Another tragedy involving nursing homes has occurred and this time an elderly man has lost his life. Mr Zdenek Selir, died in hospital after staff at a Gold Coast nursing home failed to properly monitor and treat pressure wounds on his buttocks and feet, according to the Aged Care Complaints Commissioner. The 88-year-old, who was known to friends and family as Danny, moved into the Leamington nursing home in Southport in June 2015 after suffering a stroke. Mr Selir who developed gangrene, had minor pressure wounds when he arrived, but the operator of the facility acknowledges his condition deteriorated during his stay.
It was a family member who was first alerted to the situation when she visited the home and noticed a foul odour.
“She could smell something in the room and she couldn’t work out what it was and she pulled the covers up because she thought maybe he needed changing or something,” said Mr Selir’s daughter-in-law, Yvonne Selir. It turns out the situation was much more serious than that. “He had pressure wounds to the lower buttocks and his back and it had eaten into his skin and it was actually going to go gangrene,” she said.
“The other pressure sore he had was on his heel and his heel was that badly affected it had already gone to gangrene.”
Ms Selir claims the visiting family member asked nursing home staff to call for an ambulance but they instead insisted his wounds were manageable. The operator of the facility disputes this. According to Ms Selir, the relative took their own steps and called for alternative help, reports ABC News.
Mr Selir was taken to the emergency department at the Gold Coast University Hospital, where doctors took photographs of his wounds and forwarded them to his family. The images, some of which are too graphic to be published, reveal an enormous pressure wound, measuring 15 centimetres, on his buttocks.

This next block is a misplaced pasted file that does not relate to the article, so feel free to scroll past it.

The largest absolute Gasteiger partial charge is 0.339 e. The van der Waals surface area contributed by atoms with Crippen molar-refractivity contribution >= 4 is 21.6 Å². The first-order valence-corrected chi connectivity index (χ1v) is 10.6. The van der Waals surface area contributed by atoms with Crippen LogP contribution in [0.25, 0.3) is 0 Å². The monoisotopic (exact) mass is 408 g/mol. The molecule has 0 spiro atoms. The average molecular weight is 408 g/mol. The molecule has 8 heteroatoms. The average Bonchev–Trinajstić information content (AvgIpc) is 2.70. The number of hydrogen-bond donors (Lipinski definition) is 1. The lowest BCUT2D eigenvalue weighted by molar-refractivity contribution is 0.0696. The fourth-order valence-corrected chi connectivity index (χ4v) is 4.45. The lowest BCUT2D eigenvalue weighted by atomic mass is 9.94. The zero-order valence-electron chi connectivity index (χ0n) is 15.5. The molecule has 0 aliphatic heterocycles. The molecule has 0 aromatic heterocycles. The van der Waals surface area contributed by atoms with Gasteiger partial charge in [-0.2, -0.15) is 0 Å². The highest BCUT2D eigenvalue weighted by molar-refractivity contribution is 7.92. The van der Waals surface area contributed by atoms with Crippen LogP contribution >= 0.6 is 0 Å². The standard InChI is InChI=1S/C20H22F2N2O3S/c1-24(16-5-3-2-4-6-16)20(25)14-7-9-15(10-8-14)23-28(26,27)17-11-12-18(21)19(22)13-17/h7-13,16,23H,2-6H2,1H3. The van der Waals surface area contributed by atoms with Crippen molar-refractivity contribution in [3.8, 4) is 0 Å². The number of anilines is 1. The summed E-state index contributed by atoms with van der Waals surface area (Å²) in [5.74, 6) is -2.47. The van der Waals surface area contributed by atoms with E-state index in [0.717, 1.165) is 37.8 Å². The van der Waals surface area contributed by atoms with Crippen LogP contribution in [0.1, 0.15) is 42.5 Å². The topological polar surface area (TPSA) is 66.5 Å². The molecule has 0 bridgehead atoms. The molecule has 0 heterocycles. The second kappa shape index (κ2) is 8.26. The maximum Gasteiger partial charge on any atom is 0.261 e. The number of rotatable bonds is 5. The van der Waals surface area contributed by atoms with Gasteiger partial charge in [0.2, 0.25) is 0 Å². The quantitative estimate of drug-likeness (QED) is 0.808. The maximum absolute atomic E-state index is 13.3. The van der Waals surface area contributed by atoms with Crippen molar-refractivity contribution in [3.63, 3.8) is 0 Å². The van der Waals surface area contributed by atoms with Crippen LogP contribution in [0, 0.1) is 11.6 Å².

They also show the full extent of the gangrene on one of his heels, which had turned black.
Ms Selir said her father-in-law was placed in a “fallout chair” for several hours at a time without being rotated and more should have been done to improve blood circulation. But by the time Mr Selir reached the hospital, it was too late.
“There was nothing they could do because the infection had taken over and it was shutting his organs down,” she said.
“It was devastating to see him just laying there. It should never have happened.”
Unsatisfied with the initial response from the nursing home’s operator, Opal Aged Care, Ms Selir referred the matter to the Aged Care Complaints Commissioner.
It found in her favour, noting there was “insufficient recording of wound care” and that nursing staff were not “monitoring the wounds consistently” or keeping Mr Selir’s GP up-to-date on his condition.
Gary Barnier, managing director of Opal Aged Care, acknowledges mistakes were made, adding that Mr Selir should have been referred to a specialist.
“Not only should the registered nurses have paid a bit more attention to the dressing and so forth of the wound, I think, really, it should have been escalated in a more effective way,” he said.
“All I can say is how sorry I am that the family feels the way they do.”
Aged And Disability Advocacy Australia (ADA Australia) chief executive Geoff Rowe said anyone with concerns about the treatment of an elderly person in aged care should contact organisations like ADA Australia by ringing a national hotline on 1800 700 600.